By Pavo Jurkic
August 17, 2019
It seems as though Twitch, the number one streaming platform for gamers, is going through a rough patch of weeks. Amazon’s gaming subsidiary has been rolling out one bad decision after another, and the consequences have just started hitting back at them. The hashtag TWITCHISOVERPARTY has been trending on Twitter, and such massive public exposure (a highly negative one, for that matter) is just adding fuel to an already PR catastrophe of a fire.
With their inconsistent moderation, awful approach to public relations in recent weeks and the departure of one of their biggest stars, Twitch is losing users at a massive rate. They’re not just losing users but clients too. Tyler “Ninja” Blevins is the first of (probably) many streamers that will opt for Mixer instead of Twitch.
Roughly two weeks ago, Ninja formally announced he’ll begin streaming exclusively on Mixer, one of Twitch’s biggest rivals. Needless to say, this is a huge hit for Twitch. Not only have they lost their golden goose but they’ve lost it to their direct competitors.
To make matters worse, Twitch’s experimentation with channel suggestions resulted in a catastrophe after they accidentally showcased pornographic content on Ninja’s old channel. Needless to say, Ninja was fast to react with a video and Twitch was swift to express their apologies.
We’re not going to discuss whether this was really an accident or another one of Twitch’s PR disasters. Let’s just call it sketchy and be done with it.
However, the TWITCHISOVERPARTY hashtag is about more than just about Ninja’s departure. There’s a whole heap of additional PR “stunts” deployed by Twitch in the last few weeks. The biggest thing that concerns me, personally, is their inconsistency as far as moderating the content on their platform goes. You know, the good old banhammer rituals that seem to be rather biased.
For instance, I’m sure most of you’ve already heard about Twitch streamer Natalia “Alinity Divine” Mogollon and her weird affection towards her pets. More precisely, she got a ton of public exposure after giving vodka to her cat, throwing the cat over her shoulder, and kicking her dog, all captured during her stream.
She did all that and didn’t get banned, while S1mple, one of best CS:GO players out there, got a 7-day ban for jokingly using a homophobic slur while talking to his NaVi teammate Boombl4. No, I am not trying to say homophobic slurs shouldn’t result in a ban, I’m just saying throwing cats and kicking dogs is perhaps a more ban-worthy move.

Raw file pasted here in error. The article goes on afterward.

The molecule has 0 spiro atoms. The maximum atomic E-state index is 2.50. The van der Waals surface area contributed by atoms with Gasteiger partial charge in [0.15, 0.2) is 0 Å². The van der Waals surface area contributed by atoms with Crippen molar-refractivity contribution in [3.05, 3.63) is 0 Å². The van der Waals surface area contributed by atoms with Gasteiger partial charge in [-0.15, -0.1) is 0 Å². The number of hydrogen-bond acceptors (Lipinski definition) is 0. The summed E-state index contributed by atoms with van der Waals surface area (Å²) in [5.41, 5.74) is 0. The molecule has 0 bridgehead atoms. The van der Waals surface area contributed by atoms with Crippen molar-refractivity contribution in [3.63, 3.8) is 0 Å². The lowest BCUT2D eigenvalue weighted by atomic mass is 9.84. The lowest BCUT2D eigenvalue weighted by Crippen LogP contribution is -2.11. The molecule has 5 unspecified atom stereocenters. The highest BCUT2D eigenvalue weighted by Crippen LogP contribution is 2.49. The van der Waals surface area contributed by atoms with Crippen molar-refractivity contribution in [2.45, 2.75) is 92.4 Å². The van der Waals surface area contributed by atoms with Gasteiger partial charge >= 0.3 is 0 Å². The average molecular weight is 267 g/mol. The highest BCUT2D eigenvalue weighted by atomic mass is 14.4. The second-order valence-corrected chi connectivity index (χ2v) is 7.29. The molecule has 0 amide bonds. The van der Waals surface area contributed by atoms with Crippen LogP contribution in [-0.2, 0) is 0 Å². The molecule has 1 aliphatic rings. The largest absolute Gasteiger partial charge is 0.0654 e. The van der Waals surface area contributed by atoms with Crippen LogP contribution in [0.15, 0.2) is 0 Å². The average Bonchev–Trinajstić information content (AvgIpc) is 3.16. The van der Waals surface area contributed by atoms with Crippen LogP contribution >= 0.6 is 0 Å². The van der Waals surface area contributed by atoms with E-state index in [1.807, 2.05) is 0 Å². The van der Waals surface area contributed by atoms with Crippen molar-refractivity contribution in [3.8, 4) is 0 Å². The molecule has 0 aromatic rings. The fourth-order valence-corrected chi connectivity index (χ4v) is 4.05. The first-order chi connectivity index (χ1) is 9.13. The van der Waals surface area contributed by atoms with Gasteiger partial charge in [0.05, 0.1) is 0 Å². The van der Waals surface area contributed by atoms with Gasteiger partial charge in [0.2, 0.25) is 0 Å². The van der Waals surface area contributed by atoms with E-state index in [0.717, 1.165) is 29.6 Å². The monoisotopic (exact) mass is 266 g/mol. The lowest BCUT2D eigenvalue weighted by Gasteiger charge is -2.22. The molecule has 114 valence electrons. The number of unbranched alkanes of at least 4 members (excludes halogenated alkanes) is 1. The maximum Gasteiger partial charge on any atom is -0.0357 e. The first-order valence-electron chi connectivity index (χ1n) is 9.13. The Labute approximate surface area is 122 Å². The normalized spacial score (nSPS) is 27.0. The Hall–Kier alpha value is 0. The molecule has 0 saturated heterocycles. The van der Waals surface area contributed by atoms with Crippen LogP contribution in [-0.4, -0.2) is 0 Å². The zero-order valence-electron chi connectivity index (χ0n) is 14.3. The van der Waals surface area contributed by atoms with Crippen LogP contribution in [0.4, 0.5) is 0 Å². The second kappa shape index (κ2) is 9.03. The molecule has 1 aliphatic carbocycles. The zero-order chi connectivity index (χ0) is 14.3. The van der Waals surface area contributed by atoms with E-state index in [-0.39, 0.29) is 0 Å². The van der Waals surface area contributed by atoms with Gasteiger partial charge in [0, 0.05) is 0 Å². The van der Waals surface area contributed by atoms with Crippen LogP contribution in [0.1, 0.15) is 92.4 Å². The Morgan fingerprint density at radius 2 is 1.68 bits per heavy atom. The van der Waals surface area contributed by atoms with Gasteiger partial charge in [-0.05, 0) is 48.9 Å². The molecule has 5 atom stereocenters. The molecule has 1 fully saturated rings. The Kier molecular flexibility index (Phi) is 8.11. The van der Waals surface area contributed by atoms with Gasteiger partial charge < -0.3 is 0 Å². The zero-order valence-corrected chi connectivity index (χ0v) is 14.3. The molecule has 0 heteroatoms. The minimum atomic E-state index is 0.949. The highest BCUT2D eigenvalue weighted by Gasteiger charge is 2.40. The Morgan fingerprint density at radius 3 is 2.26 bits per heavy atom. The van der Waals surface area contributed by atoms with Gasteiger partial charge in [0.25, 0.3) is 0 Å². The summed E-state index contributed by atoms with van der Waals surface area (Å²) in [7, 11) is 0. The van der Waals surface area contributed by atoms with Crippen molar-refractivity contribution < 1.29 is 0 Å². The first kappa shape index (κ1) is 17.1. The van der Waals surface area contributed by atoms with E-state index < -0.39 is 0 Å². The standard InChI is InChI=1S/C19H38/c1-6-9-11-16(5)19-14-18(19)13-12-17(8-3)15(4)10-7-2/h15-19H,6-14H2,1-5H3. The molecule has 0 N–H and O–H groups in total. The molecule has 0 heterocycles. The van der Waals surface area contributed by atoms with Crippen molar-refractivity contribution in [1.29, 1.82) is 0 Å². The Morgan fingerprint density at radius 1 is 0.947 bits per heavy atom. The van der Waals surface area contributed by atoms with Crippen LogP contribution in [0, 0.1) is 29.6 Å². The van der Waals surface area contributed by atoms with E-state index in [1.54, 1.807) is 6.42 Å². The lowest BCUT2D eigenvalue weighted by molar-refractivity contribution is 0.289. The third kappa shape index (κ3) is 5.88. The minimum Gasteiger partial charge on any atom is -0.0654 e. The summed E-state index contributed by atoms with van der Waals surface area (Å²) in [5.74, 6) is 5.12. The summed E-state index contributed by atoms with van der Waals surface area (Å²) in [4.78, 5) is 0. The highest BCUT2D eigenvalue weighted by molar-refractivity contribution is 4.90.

Additionally, there are many examples of Twitch being more forgiving to popular streamers, such as the case with Dr. Disrespect’s bathroom fiasco that got him a multi-week ban from Twitch. Needless to say, if this was a smaller streamer, his stunt would’ve probably ended in a permaban.
However, the freshest news concerning the TWITCHISOVERPARTY has just been unveiled a few moments ago. Twitch Streamer RollzReezy got a proper taste of Twitch’s banhammer after going live on stream earlier this week all covered in blood to inform his viewers about a robbery that just happened in his house. From the looks of things, he must’ve violated Twitch’s TOS policy by streaming while covered in blood. Even though that’s a legit reason (at least from Twitch’s perspective), a title such as Twitch banned a streamer after he got beaten and robbed in his house ought to bring even more public exposure to the already viral TWITCHISOVERPARTY movement.
Truth be told, RollzReezy admitted to being a drug dealer so that could’ve been a large factor in his ban, but that’s a topic for some other time. What matters here is the concerning PR behavior, moderation inconsistency and seemingly ridiculous bans that are spicing up the whole TWITCHISOVERPARTY movement.
As stated earlier, people are angry with Twitch and, considering everything we discussed here, it’s nothing surprising. Who knows, perhaps Ninja’s move to Mixer will inspire other Twitch streamers to do the same. If that happens, I’m sure Twitch will start double checking everything they do moderation-wise.
However, is Mixer really a better alternative to Twitch? Can Microsoft’s Twitch alternative establish itself in the video game streaming sphere?
If you’re wondering how Mixer measures up, this is a great place to start
Well, from all I know, we’re talking about a highly strict platform that takes moderation and age restriction a lot more serious than Twitch. Their community guidelines are strict but precise, meaning there shouldn’t be any inconsistency problems. Will that really be the case once Mixer starts garnering more and more users? I guess we’ll have to wait and see…